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Monday, May 9, 2016

Hanging in Panhandle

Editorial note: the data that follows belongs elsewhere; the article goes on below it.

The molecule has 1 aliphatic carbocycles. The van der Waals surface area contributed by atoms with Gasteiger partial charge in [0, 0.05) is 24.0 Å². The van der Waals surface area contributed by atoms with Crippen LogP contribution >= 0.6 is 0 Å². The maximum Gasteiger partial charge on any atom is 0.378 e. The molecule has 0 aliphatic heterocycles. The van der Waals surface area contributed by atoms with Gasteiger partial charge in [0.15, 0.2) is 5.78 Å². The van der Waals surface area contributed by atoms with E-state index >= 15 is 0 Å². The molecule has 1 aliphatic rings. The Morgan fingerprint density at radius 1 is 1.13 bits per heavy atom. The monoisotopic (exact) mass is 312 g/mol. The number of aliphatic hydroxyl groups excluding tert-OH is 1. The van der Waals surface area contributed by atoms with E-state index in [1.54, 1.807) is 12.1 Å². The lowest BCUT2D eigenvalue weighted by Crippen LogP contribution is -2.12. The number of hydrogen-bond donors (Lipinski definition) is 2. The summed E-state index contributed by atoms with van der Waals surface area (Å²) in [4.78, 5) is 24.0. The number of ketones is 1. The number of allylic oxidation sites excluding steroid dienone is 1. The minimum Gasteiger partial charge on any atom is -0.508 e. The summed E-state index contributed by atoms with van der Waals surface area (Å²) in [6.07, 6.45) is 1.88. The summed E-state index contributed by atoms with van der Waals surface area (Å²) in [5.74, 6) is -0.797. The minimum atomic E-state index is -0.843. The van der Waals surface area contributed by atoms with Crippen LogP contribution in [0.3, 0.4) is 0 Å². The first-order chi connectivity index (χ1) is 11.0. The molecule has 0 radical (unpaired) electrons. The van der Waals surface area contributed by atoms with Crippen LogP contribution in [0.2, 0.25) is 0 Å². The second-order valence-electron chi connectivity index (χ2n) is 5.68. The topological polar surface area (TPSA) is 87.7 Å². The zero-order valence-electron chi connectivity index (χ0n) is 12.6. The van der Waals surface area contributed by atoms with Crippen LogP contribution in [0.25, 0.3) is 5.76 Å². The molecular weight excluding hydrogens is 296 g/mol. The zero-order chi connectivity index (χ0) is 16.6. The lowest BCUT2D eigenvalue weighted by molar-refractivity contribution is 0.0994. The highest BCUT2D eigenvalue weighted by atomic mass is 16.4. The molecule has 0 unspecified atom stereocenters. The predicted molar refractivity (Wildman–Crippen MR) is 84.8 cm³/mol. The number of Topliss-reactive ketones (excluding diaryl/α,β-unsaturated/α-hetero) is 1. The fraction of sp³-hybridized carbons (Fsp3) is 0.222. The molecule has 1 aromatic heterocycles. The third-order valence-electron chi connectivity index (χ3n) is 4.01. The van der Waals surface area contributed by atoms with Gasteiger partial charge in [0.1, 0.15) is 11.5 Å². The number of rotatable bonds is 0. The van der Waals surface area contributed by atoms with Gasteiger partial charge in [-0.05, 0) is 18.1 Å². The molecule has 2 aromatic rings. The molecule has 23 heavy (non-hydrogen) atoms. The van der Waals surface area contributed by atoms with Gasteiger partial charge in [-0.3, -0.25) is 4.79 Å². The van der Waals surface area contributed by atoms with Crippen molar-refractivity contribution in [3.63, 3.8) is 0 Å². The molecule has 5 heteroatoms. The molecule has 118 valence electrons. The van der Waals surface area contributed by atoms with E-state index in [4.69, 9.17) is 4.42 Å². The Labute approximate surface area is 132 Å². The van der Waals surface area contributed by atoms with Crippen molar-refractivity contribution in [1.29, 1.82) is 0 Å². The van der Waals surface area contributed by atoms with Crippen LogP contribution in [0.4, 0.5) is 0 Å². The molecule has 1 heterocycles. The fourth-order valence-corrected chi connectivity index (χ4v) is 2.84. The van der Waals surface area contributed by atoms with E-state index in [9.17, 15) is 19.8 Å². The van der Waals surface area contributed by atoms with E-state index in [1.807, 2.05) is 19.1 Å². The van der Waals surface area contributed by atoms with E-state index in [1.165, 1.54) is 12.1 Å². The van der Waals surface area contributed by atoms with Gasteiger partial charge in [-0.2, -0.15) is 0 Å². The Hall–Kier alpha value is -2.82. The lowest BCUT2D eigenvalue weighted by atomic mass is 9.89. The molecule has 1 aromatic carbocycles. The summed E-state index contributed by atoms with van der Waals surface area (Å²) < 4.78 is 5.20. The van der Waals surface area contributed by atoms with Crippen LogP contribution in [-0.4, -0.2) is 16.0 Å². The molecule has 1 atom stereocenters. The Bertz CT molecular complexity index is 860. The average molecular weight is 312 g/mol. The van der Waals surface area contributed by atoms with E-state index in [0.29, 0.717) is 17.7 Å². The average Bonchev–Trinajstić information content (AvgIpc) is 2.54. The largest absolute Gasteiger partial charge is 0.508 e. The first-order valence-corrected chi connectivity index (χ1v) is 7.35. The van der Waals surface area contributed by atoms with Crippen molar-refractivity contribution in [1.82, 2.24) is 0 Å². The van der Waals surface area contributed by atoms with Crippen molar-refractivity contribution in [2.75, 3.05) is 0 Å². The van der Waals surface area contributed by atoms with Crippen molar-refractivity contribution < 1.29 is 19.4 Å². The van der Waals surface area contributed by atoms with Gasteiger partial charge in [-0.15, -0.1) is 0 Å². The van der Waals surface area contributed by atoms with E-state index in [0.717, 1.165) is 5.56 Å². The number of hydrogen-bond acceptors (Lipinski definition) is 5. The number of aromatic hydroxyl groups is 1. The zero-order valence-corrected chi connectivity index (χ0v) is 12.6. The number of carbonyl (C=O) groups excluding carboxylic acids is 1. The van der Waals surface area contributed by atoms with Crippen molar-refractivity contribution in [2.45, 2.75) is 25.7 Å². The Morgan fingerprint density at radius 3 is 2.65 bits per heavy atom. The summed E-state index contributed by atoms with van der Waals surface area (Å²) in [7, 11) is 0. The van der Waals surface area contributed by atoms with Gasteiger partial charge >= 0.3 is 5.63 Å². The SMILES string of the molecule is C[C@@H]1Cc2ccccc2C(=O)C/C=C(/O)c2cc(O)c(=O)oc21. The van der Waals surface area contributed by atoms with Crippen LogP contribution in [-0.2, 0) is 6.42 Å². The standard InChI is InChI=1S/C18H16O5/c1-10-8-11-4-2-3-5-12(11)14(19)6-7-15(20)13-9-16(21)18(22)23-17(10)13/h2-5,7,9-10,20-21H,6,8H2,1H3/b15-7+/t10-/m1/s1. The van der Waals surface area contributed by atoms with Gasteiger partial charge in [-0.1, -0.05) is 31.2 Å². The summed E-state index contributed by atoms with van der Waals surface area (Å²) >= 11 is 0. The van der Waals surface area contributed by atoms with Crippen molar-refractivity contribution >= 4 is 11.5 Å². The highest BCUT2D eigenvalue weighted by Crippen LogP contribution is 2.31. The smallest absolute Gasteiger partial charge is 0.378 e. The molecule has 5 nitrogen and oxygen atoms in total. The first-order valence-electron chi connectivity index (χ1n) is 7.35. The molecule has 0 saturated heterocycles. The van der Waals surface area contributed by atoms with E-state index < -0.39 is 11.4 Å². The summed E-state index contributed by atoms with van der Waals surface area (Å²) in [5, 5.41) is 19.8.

I woke real early and just lay in bed waiting for the sun to rise. I went in and out of sleep. I rose at 615 and did my breaking of camp and breakfasting. I was on the road by 7. IU had a big trip to St Joseph and into EST, so I was going to be losing an hour to boot. I was on Rt 10 for four hours and then I snaked through the back roads and some four-lane highways and then I reached Rt 98 east of Panama City and east of Mexico City. The sea breeze was so refreshing and smelled so good. I stopped at the Shipwreck Raw Bar for a dozen of the very good Apalachicola oysters. So saline, it was a shock after the New Orleans less than saline oysters.  NOLA oysters are very fleshy and without saline. But these Apalachicola oysters are very, very good and have so much more saline than last time I was here. I was in heaven and a half hour fro camp. They are still working on 30A. It is like they are making a career out of repaving this road. When I checked in, I inquired about a site for tomorrow night. One was available and I had to go through Reserve America. I reserved site 63 for tomorrow night. That’s great as I will be able to relax until 1 PM Sat to drive to Marietta and find a camp south of Atlanta so I can arrive at Cait’s mid morning on Sunday. I set a quick camp, grabbed a beer, and went to the beach. I took a swim. The water is so warm while the air is so cold, lots of wind blowing sand across the beach. I can compare it to being in a thermal pool in Iceland and having the wind blow snow across the glacier. When I’m too hot, I stand up and let the snow cool me off. Same here. The water is so warm; I stand up and let the wind cool me off so when I go under it is warmer. I bob around for a while. After too much fun, I grab my towel and walk up to the showers. I walk home and let the wind dry me. I hang my towel on a clothesline and then my bathing suit. I’m going to stay in tonight; I’m tired and had a long drive. It is Cinco de Mayo, but I will celebrate here on the beach. Tomorrow I will spend time in Apalachicola. It is good to be back here; I love this beach and campground so much. Cooking a steak tonight with a grilled zuke and some potatoes. I will have a fire tonight, too. I get to bed early after falling asleep in front of the fire.